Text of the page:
Saturday, September 22, 2012

Hypothetically Speaking...

Blogue Date:  Sept. 22, 2012, 1:27 pm 
Blogue Space: the kitchen table, 678 Sinclair Terrace, South Orange NJ  07079
Blogue Goal: Explanation and expiation

He takes a big gulp of air, and sighs it back out.  He really wishes there were a distraction handy.  The TV 'classical music' channel is playing Liszt's 'Totendanz' -- no disturbance from that department.  Just 'Dies Irae' in various keys.  Outside, it's one of those gorgeous early fall days everyone wants to store away for future use.  But he's already bought makings for the evening's dinner, and he cleaned the driveway yesterday.  The day's mail contains only unsolicited blandishments for life insurance, and coupons for bizarre items of questionable use.  Instead of impediments, there's just the blank computer screen, waiting...

It's been weeks since he's written anything at all.

He's only trying to resurrect this because his doctor says it would be good for him.  And as he is generally willing to be obedient to authority, as long as it requires no perceptible inconvenience on his own part, he thinks he's willing to try.

But it's surprisingly difficult, for one who feels himself so glib and verbally acrobatic.  Obviously it's not a matter of not having the correct vocabulary to hand.

It's more the block of emotion that comes up, as he thinks about where his last entry left him off, and  
how dreadful he's felt, since he managed, literarily speaking, to get his little autobiographical narrative that far.  Now, he finds himself crying when he drives.  Crying when he folds the warm laundry.  Crying when he tries to complete a cross-word puzzle, or goes outside to pull the volunteer oaklings and maple saplings out of the rosebushes, to keep the front sidewalk from becoming a young deciduous forest.  He can control this crying, generally, but it's always perilously close to the surface.  He feels, most of the time, like a cheap plastic glass filled to the absolute brim with salty water.  The merest hint of a jar will do the job.

And when he thinks about it, this seems a bit odd, if not downright darkly funny -- he only started that autobiographical reminiscence in order to illustrate how benign and uneventful his four years of military service -- in the US Air Force, from 1964-1968 -- were, especially compared with the battle experiences of his colleagues at the Combat Paper group, with whom he still works most Sundays.  But instead of reeling off one instance of banality after another -- to the point of having to describe the upholstery on the Olmsted Air Base shuttle bus, just to have something to write about -- he has unearthed a malign treasure trove of his own making -- a heap of bad judgements, instances of stunning selfishness, heedlessness and lack of the simplest moral fiber.  And, tangled in among this sticky mess, the recollection of one improbably clean thing -- one sliver of a friendship that, somehow, he didn't manage to dirty.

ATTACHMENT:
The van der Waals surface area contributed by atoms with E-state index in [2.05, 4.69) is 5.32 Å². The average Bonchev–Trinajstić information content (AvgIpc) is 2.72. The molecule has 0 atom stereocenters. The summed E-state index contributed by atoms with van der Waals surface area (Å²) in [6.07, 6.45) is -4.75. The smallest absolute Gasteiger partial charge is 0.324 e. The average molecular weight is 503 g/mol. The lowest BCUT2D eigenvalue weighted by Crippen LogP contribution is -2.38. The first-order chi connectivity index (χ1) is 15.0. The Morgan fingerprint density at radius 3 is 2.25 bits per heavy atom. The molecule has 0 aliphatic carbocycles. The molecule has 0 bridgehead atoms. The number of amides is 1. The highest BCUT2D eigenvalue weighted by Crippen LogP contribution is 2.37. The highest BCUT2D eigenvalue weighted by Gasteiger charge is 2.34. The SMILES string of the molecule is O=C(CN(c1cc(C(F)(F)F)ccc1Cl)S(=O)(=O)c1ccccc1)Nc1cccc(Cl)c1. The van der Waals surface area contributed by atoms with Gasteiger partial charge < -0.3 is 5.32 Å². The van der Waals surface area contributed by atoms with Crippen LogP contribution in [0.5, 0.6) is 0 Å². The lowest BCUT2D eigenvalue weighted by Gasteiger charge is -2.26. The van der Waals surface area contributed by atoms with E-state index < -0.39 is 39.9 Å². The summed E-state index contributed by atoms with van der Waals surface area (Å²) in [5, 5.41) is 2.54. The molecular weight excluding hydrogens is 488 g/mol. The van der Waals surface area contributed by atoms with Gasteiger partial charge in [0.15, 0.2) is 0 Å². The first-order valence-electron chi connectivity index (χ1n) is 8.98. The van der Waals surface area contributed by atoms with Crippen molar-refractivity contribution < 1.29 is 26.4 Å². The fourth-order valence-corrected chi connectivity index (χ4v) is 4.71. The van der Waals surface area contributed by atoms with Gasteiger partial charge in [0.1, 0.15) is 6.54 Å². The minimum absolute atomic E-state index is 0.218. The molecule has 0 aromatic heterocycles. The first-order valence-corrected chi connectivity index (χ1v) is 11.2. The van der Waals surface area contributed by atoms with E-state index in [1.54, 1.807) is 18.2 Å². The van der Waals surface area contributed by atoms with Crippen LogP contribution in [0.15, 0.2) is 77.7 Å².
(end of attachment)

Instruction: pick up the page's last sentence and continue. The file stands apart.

So he has now done a stupendously stupid and futile thing -- more than one thing, really.  He has launched a search.  He asked friends on a popular social network to spread his request.  He has begun the process, with what aid the US Navy can provide, of relocating this friend from so far away.  The belated news of the 1978 fire that destroyed warehouses full of military records in St. Louis should have blotted out hope, but it didn't.  He wonders about contacting high schools, city halls, places where county records are kept.  This is the age of Google, he scolds himself -- everything can be found.

'After all, they find golden rings inside of fish, don't they?' he has asked himself, in his semi-comic self-defense.  All the while spinning out, on an almost unconscious level, mental mini-movies of where another man's life might have gone in almost fifty years.  The possibilities are too numerous even to scoff at.  Still, every day, he feels a tiny hopeful twinge, opening his email, or going into the front hall, where mixed with the ads for furnace cleaners and gutter repair, there might be a small hand-written envelope with a note inside.

And he's ashamed of this, of course.  Shame seeming to be his principal attribute -- the one thing in life at which he's truly a world-class talent.

Well, and he's got some editing to do.  Past chapters have been pointed out as being too explicit, too much of a possible problem for friends and family.  He doubts changes one way or the other will make any difference, but this rewriting will give him something to do, until it's time to start the laundry again.  Or try to get the pineapple mint out of the bed of low, blue-flowered, dark-leafed ground cover plant he can't remember the name of, so he must be drifting into Alzheimer's.  That sort of thing.             

So, this is the sort of thing he would write.  Trying to apologize, perhaps, for the length of the silence -- not that this has been of especial inconvenience to anyone.  Trying to explain, as seems unpleasantly usual, something he would rather not know about himself. 

He wonders, parenthetically, how long emotional stages like this last, if this can be known.  Even a general ball-park estimate would do, since he's got shopping to do this week, and he may as well really stock up on paper towels. 

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